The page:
This is a true statement. Christ knows that as he prepares to engage in the temple that his days are numbered. These followers of his will not always have him to teach. These followers will not always have him in their midst to touch God, to show a faith and devotion and belief in a radical new way. So, can you really blame Mary for wanting to take this moment to show that love and faith and devotion before the moment is forever unattainable?
There is something else however to this statement.
“You always have the poor with you.”
Does Christ see something in us, in the way that we give up authority to man-made power structures, in the way that we infuse our systems with systemic injustices that can never be fully extricated without a complete stripping away of everything we deem as culture, an act that really cannot happen because we hand any power to change this system over to those who we put in power over us, a reality of our moving through creation that illustrates to him that we will always have a portion of our society, a portion of our siblings in creation, relegated to otherness, relegated to being “the poor,” so that we always have someone to look down upon?
Perhaps it’s even deeper than our societal structures. Perhaps in being made mortal flesh, Christ is acutely aware of a reality of our nature in creation, a reality wherein we can never truly understand what it means to truly, radically, selflessly love our neighbor as ourselves. Christ is acutely aware that even if we try really hard, we won’t all ever fully grasp, and therefore all fully embrace, this commandment from God, and because of this, the poor will no doubt always be with us.
Just look around at the conversations we are, and aren’t, having around people who are experiencing homelessness to understand this in our modern reality. This past week the 9th Circuit Court of Appeals, in an en banc majority decision, declared that not is it merely inhumane but it is unconstitutional to arrest people for sleeping in public spaces when no other option has been made available.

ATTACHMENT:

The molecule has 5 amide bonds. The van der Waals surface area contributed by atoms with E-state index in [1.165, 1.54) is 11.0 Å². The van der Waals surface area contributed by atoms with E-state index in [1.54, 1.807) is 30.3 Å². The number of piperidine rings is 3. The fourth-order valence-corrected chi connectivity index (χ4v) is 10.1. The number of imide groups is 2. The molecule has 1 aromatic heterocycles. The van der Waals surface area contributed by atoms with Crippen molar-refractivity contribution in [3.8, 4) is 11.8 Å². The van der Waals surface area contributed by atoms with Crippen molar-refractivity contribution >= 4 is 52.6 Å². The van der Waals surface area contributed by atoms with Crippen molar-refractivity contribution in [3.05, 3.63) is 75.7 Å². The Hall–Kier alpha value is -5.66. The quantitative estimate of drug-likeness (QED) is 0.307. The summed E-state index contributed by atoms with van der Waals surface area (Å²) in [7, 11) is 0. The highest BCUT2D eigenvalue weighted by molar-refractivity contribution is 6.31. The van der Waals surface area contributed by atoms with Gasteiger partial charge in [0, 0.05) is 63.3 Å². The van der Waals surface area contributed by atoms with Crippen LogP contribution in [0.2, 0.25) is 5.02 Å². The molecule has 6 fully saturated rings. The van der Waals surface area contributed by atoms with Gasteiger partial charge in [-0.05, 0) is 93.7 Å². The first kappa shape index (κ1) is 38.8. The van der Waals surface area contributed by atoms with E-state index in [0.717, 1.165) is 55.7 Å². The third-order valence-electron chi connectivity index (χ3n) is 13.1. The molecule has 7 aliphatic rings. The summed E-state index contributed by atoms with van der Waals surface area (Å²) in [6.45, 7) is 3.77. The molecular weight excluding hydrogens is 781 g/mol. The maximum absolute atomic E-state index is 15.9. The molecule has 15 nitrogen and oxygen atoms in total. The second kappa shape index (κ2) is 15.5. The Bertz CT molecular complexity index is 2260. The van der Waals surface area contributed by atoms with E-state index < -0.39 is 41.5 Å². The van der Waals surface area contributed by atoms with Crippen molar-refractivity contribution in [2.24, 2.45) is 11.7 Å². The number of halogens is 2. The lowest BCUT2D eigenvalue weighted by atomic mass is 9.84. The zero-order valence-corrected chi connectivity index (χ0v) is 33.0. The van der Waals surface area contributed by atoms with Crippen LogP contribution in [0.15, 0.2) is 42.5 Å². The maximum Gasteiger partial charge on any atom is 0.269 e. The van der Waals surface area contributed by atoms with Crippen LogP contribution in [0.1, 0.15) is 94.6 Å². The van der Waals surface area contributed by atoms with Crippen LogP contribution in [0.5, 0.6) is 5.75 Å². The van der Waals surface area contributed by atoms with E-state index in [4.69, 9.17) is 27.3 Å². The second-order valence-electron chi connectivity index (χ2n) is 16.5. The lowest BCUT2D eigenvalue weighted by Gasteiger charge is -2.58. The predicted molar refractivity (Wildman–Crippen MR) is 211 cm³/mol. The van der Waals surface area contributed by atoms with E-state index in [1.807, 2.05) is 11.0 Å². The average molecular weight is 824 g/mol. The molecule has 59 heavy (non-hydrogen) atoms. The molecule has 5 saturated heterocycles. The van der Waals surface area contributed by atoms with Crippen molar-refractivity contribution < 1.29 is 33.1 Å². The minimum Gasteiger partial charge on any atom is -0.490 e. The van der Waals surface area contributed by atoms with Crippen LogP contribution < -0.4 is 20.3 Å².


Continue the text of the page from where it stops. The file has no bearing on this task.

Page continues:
This is being touted as a victory for those who work tirelessly with those who are experiencing homelessness, but a larger question has to be asked: how is this even a question?
Have we really removed the humanity from our neighbor so much that we think it is appropriate to arrest them for simply trying to find a place to sleep where no place has been offered? These are our siblings in creation. These are (some of) “the poor” who are always with us. Cannot we not see this and do something to radically shift our culture, or is Christ correct in his assessment that “You will always have the poor.”
I don’t know if I have the answer to this question.
But, I do have faith.
I have faith that in following the way of love that has been left for us by Christ that we cannot help but at the very least, make some waves. I have faith that if we move past the accusations of Judas, if we don’t get caught up on the economics of a ritualistic act of sabbath being offered out of love to one who has been tirelessly teaching, healing, fighting, that we can begin to wrestle with this statement of Christ as a challenge to our reality and not a condemnation of our creation.
It’s certainly hard work. It’s potentially unending work. And, it’s work that we cannot let consume us so wholly and fully, that we forget to connect back to God, to accept the acts of another in showing us that love of God that is ever present. We have to rest, from time to time, take sabbath in order to reconnect with ourselves and with God. To remember why we are doing what we are doing, to remember what our end goal is. To remember that God’s grace is ever present with us, that we can share that grace, that love with all, and that no part of God’s creation is to be labeled as an other, to have the reality of their creation stripped away. We can be better. We should be better. And, if we trust in Christ, trust in the grace and forgiveness of God, if we live our faith, than we can’t help but try to end the reality that “You will always have the poor with you.”